A lot of workers feel meetings are an utter waste of time. They’re not, though, because they provide face-time with higher-ups and those in a position to give you the growth opportunities you need.

Go with the intention of absorbing information and using it to your advantage — including the goals and work styles of your superiors. Respect the agenda, listen more than you speak, and never beleaguer a point.

Accelerate Your Career Growth Opportunities

A recent study found that the five predictors of employees with executive potential were: the right motivation, curiosity, insight, engagement, and determination. These qualities help you stand out, but it’s also important to establish a track record of success and to not appear to be over-reaching in your drive to move up in your company.

Try to see yourself from your boss’s position and evaluate your promote-ability.

Do you display a passion and commitment toward meeting the collective goals of the company? Do you have a motivating influence with team members and show insight and excellence in all your work?

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These qualities will place you front and center when growth opportunities arise.

Use these strategic tips to escalate your opportunities for growth:

7. Find a Mentor

With mentorship programs fast disappearing, this isn’t always easy. But you need to look for someone in the company who has been promoted several times and who also cares about your progress.

Maybe it’s the person who recommended you for the job. Or maybe it’s your direct supervisor. It could even be someone across the hall or in a completely different department.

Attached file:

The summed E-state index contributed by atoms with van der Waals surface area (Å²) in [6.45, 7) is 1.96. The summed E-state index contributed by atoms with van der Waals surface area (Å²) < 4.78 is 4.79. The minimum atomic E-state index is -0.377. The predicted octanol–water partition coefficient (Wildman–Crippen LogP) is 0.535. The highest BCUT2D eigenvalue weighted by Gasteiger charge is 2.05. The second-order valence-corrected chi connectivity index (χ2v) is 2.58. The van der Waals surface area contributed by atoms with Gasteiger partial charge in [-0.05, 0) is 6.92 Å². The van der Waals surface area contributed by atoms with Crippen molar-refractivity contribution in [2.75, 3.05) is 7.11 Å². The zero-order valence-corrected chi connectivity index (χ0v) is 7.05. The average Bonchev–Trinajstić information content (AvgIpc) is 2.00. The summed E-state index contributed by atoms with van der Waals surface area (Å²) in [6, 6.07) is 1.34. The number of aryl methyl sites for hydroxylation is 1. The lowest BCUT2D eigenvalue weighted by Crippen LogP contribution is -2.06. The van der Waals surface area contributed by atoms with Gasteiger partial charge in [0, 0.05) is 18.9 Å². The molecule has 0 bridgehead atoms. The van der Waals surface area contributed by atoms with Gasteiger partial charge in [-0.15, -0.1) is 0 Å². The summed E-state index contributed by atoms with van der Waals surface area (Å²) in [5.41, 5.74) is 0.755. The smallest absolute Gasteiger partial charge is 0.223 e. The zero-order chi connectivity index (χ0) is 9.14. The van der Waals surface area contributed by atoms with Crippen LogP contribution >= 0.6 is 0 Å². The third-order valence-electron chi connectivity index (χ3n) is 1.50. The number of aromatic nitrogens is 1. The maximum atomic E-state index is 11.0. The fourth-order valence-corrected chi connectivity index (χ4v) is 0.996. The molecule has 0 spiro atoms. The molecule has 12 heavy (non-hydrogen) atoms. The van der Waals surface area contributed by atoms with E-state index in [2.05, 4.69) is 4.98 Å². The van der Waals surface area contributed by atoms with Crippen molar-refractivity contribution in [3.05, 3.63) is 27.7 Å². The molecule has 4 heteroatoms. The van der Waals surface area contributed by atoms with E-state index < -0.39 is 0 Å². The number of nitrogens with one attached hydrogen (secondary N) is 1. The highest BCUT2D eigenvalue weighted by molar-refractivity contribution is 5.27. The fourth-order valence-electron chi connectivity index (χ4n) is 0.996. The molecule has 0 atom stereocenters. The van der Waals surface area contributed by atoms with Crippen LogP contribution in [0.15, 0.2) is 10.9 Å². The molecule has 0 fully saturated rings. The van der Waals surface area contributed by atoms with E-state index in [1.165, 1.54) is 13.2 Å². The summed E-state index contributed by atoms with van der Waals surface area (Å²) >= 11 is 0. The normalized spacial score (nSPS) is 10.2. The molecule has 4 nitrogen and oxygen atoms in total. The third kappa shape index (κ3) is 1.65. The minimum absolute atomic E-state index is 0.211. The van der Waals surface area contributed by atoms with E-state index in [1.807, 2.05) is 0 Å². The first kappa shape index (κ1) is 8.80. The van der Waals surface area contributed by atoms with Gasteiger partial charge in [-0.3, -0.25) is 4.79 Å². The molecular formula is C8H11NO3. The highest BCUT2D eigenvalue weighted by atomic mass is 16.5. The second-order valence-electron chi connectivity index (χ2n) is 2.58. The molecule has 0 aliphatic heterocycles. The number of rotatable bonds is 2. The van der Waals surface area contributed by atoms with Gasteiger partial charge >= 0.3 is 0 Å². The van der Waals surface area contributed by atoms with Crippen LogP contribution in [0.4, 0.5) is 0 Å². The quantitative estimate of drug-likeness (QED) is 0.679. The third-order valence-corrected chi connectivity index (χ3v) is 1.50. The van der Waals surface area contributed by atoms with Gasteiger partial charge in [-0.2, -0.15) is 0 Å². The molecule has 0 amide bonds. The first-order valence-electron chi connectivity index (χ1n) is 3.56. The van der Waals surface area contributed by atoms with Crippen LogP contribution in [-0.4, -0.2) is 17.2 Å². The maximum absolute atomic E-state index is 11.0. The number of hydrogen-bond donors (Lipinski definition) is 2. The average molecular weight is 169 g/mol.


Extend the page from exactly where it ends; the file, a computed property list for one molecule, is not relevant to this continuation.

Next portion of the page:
Talk to her or him about growth opportunities within your company. Maybe she or he can recommend you for a promotion.

Not sure how to find the right mentor? Here’s How to Find a Mentor That Will Help You Succeed.

8. Map out Your Own Growth Opportunity Chart

After you’ve worked at the company for a few months, work out a realistic growth chart for your own development. This should be a reasonable, practical chart — not a pie-in-the-sky wish list of demands.

What’s reasonable? Do you think being promoted within two years is reasonable? What about raises? Try to inform your own growth chart with what you’ve heard about other workers’ raises and promotions.

Once you’ve rigorously charted a realistic path for your personal development within the company, try to talk to your mentor about it.

Keep refining your chart until it seems to work with your skills and proven talents. Then, arrange a time to discuss it with your boss.

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You may want to time the discussion around the time of your performance review. Then your boss can weigh in with what he feels is reasonable, too.

9. Set Your Professional Bar High

Research shows that more than two-thirds of workers are just putting in their time. But through your active engagement in the organization and commitment to giving your best, you can provide the contrast against others giving lackluster performances.

Cultivate the hard skills that keep you on the cutting edge of your profession, while also refining your soft skills. These are the attributes that make you better at embracing diverse perspectives, engendering trust, and harnessing the power of synergy.

Even if you have an unquestionably left-brain career — a financial analyst or biotechnical engineer, for example — you’re always better off when you can form kind, courteous, quality relationships with colleagues.

Let integrity be the cornerstone of all your interactions with clients and co-workers.

The Bottom Line

Growth opportunities are available for those willing to purposely and adeptly manage their own professional growth. As the old adage says,

“Half of life is showing up.”

The other half is sticking around so that when your boss is looking for someone to take on a more significant role, you are among the first who come to mind.

Remember, your career is your business!

More About Continuous Growth

Featured photo credit: Zach Lucero via unsplash.com